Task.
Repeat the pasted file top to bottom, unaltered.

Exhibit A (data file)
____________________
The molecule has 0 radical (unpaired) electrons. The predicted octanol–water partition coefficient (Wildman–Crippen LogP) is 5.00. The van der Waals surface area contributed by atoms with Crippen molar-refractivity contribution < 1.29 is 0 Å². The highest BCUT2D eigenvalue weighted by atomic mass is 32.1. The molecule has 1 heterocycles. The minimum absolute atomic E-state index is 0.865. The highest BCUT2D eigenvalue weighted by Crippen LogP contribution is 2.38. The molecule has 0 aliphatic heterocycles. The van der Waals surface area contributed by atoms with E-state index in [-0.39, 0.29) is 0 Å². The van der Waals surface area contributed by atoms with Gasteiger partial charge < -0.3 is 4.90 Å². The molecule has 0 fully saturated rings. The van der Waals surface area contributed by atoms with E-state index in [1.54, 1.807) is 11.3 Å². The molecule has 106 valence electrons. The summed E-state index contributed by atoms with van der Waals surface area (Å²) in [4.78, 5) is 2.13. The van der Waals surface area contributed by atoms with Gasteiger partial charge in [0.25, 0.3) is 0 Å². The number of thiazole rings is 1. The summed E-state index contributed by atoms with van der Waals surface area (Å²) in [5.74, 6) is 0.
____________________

The molecule has 0 radical (unpaired) electrons. The predicted octanol–water partition coefficient (Wildman–Crippen LogP) is 5.00. The van der Waals surface area contributed by atoms with Crippen molar-refractivity contribution < 1.29 is 0 Å². The highest BCUT2D eigenvalue weighted by atomic mass is 32.1. The molecule has 1 heterocycles. The minimum absolute atomic E-state index is 0.865. The highest BCUT2D eigenvalue weighted by Crippen LogP contribution is 2.38. The molecule has 0 aliphatic heterocycles. The van der Waals surface area contributed by atoms with E-state index in [-0.39, 0.29) is 0 Å². The van der Waals surface area contributed by atoms with Gasteiger partial charge < -0.3 is 4.90 Å². The molecule has 0 fully saturated rings. The van der Waals surface area contributed by atoms with E-state index in [1.54, 1.807) is 11.3 Å². The molecule has 106 valence electrons. The summed E-state index contributed by atoms with van der Waals surface area (Å²) in [4.78, 5) is 2.13. The van der Waals surface area contributed by atoms with Gasteiger partial charge in [0.25, 0.3) is 0 Å². The number of thiazole rings is 1. The summed E-state index contributed by atoms with van der Waals surface area (Å²) in [5.74, 6) is 0.